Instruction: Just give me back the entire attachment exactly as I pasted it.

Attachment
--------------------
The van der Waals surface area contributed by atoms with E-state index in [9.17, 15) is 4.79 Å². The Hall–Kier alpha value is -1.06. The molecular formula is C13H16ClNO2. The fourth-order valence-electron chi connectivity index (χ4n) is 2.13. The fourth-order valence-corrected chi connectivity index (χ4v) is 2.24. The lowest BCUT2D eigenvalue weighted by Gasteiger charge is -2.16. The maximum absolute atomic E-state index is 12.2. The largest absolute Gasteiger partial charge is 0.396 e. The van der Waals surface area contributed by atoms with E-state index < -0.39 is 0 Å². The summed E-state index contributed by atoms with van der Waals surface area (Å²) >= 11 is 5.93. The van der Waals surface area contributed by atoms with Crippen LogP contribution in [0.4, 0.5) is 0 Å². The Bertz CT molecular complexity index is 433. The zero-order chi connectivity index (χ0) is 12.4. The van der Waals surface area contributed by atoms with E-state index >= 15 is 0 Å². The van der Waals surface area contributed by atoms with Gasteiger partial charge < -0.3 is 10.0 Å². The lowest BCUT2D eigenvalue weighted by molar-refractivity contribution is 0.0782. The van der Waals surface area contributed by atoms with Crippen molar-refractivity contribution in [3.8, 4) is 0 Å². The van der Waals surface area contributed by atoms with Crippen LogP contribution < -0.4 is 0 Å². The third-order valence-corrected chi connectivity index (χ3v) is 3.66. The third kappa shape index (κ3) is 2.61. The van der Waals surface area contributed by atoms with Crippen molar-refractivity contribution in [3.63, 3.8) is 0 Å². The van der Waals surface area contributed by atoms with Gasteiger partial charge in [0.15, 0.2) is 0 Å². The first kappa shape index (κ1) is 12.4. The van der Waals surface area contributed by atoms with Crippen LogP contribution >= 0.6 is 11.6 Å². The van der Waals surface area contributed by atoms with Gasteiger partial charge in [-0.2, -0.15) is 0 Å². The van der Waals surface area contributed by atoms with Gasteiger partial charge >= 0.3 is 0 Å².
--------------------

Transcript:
The van der Waals surface area contributed by atoms with E-state index in [9.17, 15) is 4.79 Å². The Hall–Kier alpha value is -1.06. The molecular formula is C13H16ClNO2. The fourth-order valence-electron chi connectivity index (χ4n) is 2.13. The fourth-order valence-corrected chi connectivity index (χ4v) is 2.24. The lowest BCUT2D eigenvalue weighted by Gasteiger charge is -2.16. The maximum absolute atomic E-state index is 12.2. The largest absolute Gasteiger partial charge is 0.396 e. The van der Waals surface area contributed by atoms with E-state index < -0.39 is 0 Å². The summed E-state index contributed by atoms with van der Waals surface area (Å²) >= 11 is 5.93. The van der Waals surface area contributed by atoms with Crippen LogP contribution in [0.4, 0.5) is 0 Å². The Bertz CT molecular complexity index is 433. The zero-order chi connectivity index (χ0) is 12.4. The van der Waals surface area contributed by atoms with E-state index >= 15 is 0 Å². The van der Waals surface area contributed by atoms with Gasteiger partial charge < -0.3 is 10.0 Å². The lowest BCUT2D eigenvalue weighted by molar-refractivity contribution is 0.0782. The van der Waals surface area contributed by atoms with Crippen molar-refractivity contribution in [3.8, 4) is 0 Å². The van der Waals surface area contributed by atoms with Crippen LogP contribution < -0.4 is 0 Å². The third-order valence-corrected chi connectivity index (χ3v) is 3.66. The third kappa shape index (κ3) is 2.61. The van der Waals surface area contributed by atoms with Crippen molar-refractivity contribution in [3.63, 3.8) is 0 Å². The van der Waals surface area contributed by atoms with Gasteiger partial charge in [0.15, 0.2) is 0 Å². The first kappa shape index (κ1) is 12.4. The van der Waals surface area contributed by atoms with Crippen LogP contribution >= 0.6 is 11.6 Å². The van der Waals surface area contributed by atoms with Gasteiger partial charge in [-0.2, -0.15) is 0 Å². The van der Waals surface area contributed by atoms with Gasteiger partial charge >= 0.3 is 0 Å².